The deaths of eight police personnel could only have been properly ‘avenged’ by upholding the law and holding Dubey accountable in court.

After eight police personnel were killed attempting to arrest gangster Vikas Dubey in Kanpur on July 3, few expected the criminal to be caught alive. There was little faith that the Uttar Pradesh Police under Chief Minister Adityanath would actually follow the law. So when Dubey was arrested in Ujjain, Madhya Pradesh on Thursday, it came as an enormous surprise.

Sure enough, soon after the politically connected Dubey was handed over to the Uttar Pradesh Special Task Force, he has been killed in custody.

The official line is that he tried to escape when one of the vehicles escorting him back to Uttar Pradesh had an accident and was killed in an “encounter”, the Indian euphemism for an extra-judicial murder by the police.

For the sake of argument, let us take the claims of the Uttar Pradesh Police at face value. Their job, once Dubey was in their custody, was to transport him back to their jurisdiction and then hold him accountable in a court of law for the long list of crimes for which he has been booked.

Instead, the police were unable to handle the simple task of moving him safely from Ujjain to Kanpur. On this count, it is clear that the police has completely failed.

It has not given investigators and the courts the opportunity to interrogate and prosecute Dubey in a manner that would reveal the various networks involving politicians and the police force that have allowed him to carry out his criminal activity all these years.

Take the other interpretation, the one most Indians will believe is more accurate: that Dubey was killed in a revenge murder by the police.

India is no stranger to such extra-judicial killings, which are cheered on by many people and glorified in the movies. Do such actions make us safer and provide real justice?

They emerge out of a lack of faith in the judiciary because many believe that the courts will not provide timely justice. Besides, they encourage arbitrary behaviour from the police. If police personnel are not fettered by the law, they will abuse their power – as we have witnessed in the horrific custodial death case in Tamil Nadu last fortnight and in any number of incidents in Adityanath’s Uttar Pradesh.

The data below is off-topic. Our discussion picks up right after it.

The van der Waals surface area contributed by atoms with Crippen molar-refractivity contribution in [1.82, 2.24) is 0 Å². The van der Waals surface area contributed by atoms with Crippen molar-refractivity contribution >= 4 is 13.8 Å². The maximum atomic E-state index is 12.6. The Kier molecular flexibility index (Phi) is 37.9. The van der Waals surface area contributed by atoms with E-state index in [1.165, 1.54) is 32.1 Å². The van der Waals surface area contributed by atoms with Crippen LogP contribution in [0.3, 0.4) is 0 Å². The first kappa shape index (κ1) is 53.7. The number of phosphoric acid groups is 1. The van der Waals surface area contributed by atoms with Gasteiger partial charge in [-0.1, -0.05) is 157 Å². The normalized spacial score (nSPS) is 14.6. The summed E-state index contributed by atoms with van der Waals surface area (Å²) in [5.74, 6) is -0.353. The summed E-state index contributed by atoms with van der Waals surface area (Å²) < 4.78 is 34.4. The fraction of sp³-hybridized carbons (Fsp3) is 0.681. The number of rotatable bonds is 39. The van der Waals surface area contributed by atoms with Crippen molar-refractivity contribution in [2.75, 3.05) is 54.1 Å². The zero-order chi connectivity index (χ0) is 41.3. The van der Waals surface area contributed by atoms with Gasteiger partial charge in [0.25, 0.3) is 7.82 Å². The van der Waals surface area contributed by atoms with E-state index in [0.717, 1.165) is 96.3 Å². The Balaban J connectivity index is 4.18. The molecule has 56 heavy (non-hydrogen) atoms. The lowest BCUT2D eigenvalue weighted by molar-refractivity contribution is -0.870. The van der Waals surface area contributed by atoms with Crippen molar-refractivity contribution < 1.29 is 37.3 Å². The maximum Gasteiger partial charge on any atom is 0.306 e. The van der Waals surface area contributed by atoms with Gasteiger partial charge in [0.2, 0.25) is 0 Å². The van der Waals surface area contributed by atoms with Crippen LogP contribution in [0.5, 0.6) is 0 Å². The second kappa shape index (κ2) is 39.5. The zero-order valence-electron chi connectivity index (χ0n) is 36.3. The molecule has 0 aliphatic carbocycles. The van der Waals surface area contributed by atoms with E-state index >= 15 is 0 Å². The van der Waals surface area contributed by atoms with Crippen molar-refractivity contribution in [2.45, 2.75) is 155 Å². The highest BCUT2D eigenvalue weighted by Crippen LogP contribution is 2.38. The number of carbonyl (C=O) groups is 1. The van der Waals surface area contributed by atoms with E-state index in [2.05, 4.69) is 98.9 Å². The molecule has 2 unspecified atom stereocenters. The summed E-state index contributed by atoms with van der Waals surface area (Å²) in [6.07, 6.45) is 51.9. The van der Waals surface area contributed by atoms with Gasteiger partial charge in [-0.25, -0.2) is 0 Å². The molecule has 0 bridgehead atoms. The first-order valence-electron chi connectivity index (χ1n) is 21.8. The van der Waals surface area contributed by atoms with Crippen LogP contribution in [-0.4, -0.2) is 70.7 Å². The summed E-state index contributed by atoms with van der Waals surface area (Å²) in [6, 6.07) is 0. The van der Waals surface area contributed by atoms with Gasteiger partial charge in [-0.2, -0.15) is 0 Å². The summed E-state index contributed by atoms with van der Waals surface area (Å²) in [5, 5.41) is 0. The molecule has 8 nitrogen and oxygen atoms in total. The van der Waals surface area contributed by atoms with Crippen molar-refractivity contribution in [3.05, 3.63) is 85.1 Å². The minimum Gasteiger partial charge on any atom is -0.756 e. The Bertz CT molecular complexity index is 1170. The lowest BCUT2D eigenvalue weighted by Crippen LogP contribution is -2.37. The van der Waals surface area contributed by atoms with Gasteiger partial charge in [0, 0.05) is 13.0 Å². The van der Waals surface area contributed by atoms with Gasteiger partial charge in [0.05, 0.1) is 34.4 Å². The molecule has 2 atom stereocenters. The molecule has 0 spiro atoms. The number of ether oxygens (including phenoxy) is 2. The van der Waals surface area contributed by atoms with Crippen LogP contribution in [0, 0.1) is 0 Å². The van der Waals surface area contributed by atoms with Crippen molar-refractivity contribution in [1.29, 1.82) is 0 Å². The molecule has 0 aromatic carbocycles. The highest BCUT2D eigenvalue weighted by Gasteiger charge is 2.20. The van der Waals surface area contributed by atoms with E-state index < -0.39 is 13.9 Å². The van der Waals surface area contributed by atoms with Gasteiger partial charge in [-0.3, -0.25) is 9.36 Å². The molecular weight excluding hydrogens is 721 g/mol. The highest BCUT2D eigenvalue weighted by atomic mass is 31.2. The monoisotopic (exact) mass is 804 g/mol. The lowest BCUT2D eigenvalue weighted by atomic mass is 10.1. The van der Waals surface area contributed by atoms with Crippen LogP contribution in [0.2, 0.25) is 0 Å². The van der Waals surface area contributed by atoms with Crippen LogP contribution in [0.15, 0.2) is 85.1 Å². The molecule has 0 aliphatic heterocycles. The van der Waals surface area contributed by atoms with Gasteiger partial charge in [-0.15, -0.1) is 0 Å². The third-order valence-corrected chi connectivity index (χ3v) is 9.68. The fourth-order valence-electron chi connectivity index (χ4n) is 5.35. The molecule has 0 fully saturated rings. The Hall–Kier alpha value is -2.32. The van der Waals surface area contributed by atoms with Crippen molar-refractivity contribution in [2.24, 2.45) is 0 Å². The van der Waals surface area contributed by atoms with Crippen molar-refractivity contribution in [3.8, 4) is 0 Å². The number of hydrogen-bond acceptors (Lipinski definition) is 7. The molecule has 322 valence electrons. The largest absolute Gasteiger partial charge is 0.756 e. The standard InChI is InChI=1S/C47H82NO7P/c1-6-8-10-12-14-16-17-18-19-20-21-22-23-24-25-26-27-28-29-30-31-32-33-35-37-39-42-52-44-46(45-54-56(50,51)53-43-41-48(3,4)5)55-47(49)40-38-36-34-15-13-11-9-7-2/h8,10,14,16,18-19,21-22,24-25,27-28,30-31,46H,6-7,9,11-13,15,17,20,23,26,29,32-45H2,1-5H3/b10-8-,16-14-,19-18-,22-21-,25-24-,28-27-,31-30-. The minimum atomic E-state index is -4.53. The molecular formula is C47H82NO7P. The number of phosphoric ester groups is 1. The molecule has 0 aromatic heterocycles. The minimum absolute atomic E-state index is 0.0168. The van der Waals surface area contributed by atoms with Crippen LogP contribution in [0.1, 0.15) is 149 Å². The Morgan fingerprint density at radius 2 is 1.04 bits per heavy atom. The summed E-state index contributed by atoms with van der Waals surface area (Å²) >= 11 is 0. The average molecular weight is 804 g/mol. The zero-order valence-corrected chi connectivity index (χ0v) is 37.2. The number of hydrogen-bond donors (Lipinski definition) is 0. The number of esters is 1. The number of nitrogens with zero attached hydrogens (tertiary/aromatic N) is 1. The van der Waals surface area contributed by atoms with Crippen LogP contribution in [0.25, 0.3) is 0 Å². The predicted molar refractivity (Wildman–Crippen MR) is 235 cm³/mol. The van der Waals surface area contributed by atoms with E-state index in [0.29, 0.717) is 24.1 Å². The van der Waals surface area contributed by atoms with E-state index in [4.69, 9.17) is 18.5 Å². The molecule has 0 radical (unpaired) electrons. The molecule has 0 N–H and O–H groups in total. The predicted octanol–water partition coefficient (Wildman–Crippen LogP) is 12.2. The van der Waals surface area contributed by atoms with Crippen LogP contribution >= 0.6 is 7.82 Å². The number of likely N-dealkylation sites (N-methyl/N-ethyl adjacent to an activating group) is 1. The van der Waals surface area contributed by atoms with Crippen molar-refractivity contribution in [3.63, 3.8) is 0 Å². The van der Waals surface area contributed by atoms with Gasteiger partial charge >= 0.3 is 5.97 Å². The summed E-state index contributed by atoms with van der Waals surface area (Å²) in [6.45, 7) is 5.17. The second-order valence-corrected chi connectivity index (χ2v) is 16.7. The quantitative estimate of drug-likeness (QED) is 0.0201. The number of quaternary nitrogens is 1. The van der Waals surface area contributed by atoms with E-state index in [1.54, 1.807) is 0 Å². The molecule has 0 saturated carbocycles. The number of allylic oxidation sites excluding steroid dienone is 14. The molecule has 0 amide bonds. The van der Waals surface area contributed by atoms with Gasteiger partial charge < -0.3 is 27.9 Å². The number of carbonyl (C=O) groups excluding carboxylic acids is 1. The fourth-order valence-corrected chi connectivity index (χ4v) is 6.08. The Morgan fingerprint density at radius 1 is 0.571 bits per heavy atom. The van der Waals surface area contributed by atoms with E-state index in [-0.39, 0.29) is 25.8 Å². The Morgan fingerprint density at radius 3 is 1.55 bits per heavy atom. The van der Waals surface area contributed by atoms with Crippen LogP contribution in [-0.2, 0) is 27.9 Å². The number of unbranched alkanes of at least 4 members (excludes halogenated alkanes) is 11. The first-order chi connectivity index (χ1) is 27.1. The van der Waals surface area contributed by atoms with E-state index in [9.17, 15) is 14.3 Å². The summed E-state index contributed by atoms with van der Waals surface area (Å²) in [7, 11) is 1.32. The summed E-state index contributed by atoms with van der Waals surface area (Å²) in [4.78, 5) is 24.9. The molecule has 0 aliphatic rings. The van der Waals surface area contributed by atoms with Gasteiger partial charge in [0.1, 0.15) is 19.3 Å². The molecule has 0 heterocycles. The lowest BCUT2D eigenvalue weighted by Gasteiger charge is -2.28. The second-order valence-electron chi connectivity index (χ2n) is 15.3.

Former Indian Police Service officer NC Asthana explained how the expectation that the Uttar Pradesh Police are more likely to attempt extra-judicial killings does not lead to justice but actually results in more violence – as we saw in the killing of eight police personnel by the Dubey gang.

“If Dubey did kill as many as eight [police personnel], it obviously means that he might have sincerely believed that the police party had paid a visit not to arrest him but to eliminate him in an encounter. With the elaborate preparations that they made for the ambush, it appears that opening fire on the police was not an act of reckless bravado. He did it deliberately…

It would follow that the culture of ‘encounters’ that has been so assiduously built up by the UP police as a way of fighting crime can prove to be horrendously counter-productive.”

No matter which version you believe – that the police was caught unprepared by a road accident that led to a shootout or that it deliberately ensured Dubey would not reach Uttar Pradesh alive – the authorities have failed the cause of justice.

Rohan Venkataramakrishnan

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